The levy and collection of school taxes is governed generally by article 13 of the Real Property Tax Law. Insofar as here relevant, article 13 requires school taxes to be levied by the "school authorities" of a school district (see Real Property Tax Law, §§1306[1], [2]; cf. Real Property Tax Law, §102[13], defining the term "school authorities"). The taxes are levied upon the taxable real property within the school district (see Real Property Tax Law, §1308), as assessed on the appropriate city, town and county assessment roll or portion thereof (see Real Property Tax Law, §1302[1], [2]). When the school authorities levy a tax for purposes of a public library, the amount of the tax must be separately stated on the school tax bill (see Real Property Tax Law, §§1322[1], 1324, as amended by L 1990, ch 7).

Section 556(1)(a) of the Real Property Tax Law authorizes an "appropriate tax levying body" to refund taxes attributable to certain "clerical errors", "errors in essential fact" and "unlawful entries" appearing on the tax roll. Section 556(6)(a) provides that the amount of any tax refunded shall be a charge upon each "municipal corporation" or "special district" to the extent any taxes of the municipal corporation or special district are refunded.

The term "tax levying body" as used in section 556(1)(a) generally includes the school authorities of a school district (see Real Property Tax Law, §550[5], see also Real Property Tax Law, §§ 102[10], [13], 1306; cf. Walker v Assessors of Nassau County, 66 NY2d 702, 496 NYS2d 419, reargument denied 66 NY2d 1036, 499 NYS2d 103, pertaining to school districts in Nassau County). Since the school authorities levy taxes for a school district public library on the taxable real property within the district (see Education Law, §255[1]; Real Property Tax Law, §§1306, 1308), it is our opinion that the school authorities are the "appropriate" tax levying body to refund taxes imposed for the public library.

As noted, pursuant to section 556(6)(a), refunds of taxes are a charge upon each "municipal corporation" and "special district" to the extent that its taxes are refunded. A school district is a "municipal corporation" (Real Property Tax Law, §102[10]), but a school district public library is neither a "municipal corporation" nor a "special district" (id.; Real Property Tax Law, §102[16]). Therefore, section 556(6)(a) requires taxes refunded by the school authorities to be a school district charge and does not authorize the school authorities to charge back any portion of the refund to a school district public library (cf. Real Property Tax Law, §556[6][b], authorizing relevied school taxes to be charged back to school districts).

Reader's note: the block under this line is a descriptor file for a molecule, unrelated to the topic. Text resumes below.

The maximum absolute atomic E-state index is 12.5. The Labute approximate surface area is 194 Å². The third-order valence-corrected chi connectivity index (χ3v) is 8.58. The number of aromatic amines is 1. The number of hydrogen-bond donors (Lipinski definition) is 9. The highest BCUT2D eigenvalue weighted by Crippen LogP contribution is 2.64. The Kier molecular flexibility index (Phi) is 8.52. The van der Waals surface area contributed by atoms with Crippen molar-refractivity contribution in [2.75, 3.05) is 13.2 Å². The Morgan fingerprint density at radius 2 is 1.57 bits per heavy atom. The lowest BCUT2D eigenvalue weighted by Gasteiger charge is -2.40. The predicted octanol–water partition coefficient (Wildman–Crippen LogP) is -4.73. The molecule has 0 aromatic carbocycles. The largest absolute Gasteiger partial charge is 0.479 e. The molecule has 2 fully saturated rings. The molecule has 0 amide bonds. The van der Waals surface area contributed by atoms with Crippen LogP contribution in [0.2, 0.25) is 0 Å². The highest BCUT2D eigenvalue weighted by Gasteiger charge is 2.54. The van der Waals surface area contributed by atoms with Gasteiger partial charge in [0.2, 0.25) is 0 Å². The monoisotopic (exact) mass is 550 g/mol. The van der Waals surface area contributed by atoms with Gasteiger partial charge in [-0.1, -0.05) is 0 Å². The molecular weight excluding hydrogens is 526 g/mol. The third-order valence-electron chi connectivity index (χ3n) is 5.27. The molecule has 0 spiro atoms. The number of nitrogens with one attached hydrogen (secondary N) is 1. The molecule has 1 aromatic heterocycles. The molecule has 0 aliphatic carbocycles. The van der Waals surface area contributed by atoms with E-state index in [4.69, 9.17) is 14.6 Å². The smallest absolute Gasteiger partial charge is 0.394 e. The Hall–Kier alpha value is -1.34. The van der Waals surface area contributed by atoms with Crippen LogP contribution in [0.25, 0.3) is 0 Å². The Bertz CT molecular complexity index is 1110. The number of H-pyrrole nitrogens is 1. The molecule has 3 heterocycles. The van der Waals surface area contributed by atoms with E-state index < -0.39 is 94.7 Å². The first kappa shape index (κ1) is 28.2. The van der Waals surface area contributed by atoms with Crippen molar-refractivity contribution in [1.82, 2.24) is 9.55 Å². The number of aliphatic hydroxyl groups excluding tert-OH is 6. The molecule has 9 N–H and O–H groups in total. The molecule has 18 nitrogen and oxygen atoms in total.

Sections 726 and 734 of the Real Property Tax Law establish procedures for the payment of tax refunds required as a result of court ordered assessment reductions and small claims assessment review proceedings. Section 726(1)(c) provides that any final order in a proceeding under article 7 of the Real Property Tax Law which orders or directs the correction or striking of an assessment appearing on the portion of a city, town or county assessment roll applicable to a school district is binding on the school district. Section 726(1)(c) also provides that any amount of "taxes of the school district" at any time collected upon the assessment in excess of the amount which would have been paid had the assessment been made as determined by the court order must be refunded with interest by the school authorities of the school district. With certain exceptions not here relevant, section 734(1) provides that refunds resulting from small claims assessment review proceedings must be made in the same manner as provided for in section 726.